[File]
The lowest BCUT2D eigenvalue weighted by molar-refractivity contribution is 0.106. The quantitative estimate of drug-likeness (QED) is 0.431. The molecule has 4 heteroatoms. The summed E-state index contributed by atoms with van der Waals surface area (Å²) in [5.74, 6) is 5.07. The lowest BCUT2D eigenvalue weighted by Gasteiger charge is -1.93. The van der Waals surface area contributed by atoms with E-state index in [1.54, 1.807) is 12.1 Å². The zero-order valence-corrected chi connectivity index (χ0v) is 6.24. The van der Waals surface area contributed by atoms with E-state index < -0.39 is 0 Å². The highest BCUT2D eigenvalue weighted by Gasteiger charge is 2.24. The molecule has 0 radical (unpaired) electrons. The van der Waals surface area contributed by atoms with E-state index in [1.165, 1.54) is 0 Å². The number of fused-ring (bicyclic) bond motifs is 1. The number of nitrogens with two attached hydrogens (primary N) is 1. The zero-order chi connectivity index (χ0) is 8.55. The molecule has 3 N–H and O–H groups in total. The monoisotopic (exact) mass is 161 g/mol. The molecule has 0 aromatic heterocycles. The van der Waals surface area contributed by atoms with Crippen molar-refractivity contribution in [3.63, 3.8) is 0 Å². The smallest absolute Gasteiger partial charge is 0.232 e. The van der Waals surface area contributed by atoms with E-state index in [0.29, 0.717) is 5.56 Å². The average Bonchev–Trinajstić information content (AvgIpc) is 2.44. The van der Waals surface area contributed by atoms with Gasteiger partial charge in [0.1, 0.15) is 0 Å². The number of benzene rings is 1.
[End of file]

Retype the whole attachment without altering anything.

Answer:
The lowest BCUT2D eigenvalue weighted by molar-refractivity contribution is 0.106. The quantitative estimate of drug-likeness (QED) is 0.431. The molecule has 4 heteroatoms. The summed E-state index contributed by atoms with van der Waals surface area (Å²) in [5.74, 6) is 5.07. The lowest BCUT2D eigenvalue weighted by Gasteiger charge is -1.93. The van der Waals surface area contributed by atoms with E-state index in [1.54, 1.807) is 12.1 Å². The zero-order valence-corrected chi connectivity index (χ0v) is 6.24. The van der Waals surface area contributed by atoms with E-state index < -0.39 is 0 Å². The highest BCUT2D eigenvalue weighted by Gasteiger charge is 2.24. The molecule has 0 radical (unpaired) electrons. The van der Waals surface area contributed by atoms with E-state index in [1.165, 1.54) is 0 Å². The number of fused-ring (bicyclic) bond motifs is 1. The number of nitrogens with two attached hydrogens (primary N) is 1. The zero-order chi connectivity index (χ0) is 8.55. The molecule has 3 N–H and O–H groups in total. The monoisotopic (exact) mass is 161 g/mol. The molecule has 0 aromatic heterocycles. The van der Waals surface area contributed by atoms with Crippen molar-refractivity contribution in [3.63, 3.8) is 0 Å². The smallest absolute Gasteiger partial charge is 0.232 e. The van der Waals surface area contributed by atoms with E-state index in [0.29, 0.717) is 5.56 Å². The average Bonchev–Trinajstić information content (AvgIpc) is 2.44. The van der Waals surface area contributed by atoms with Gasteiger partial charge in [0.1, 0.15) is 0 Å². The number of benzene rings is 1.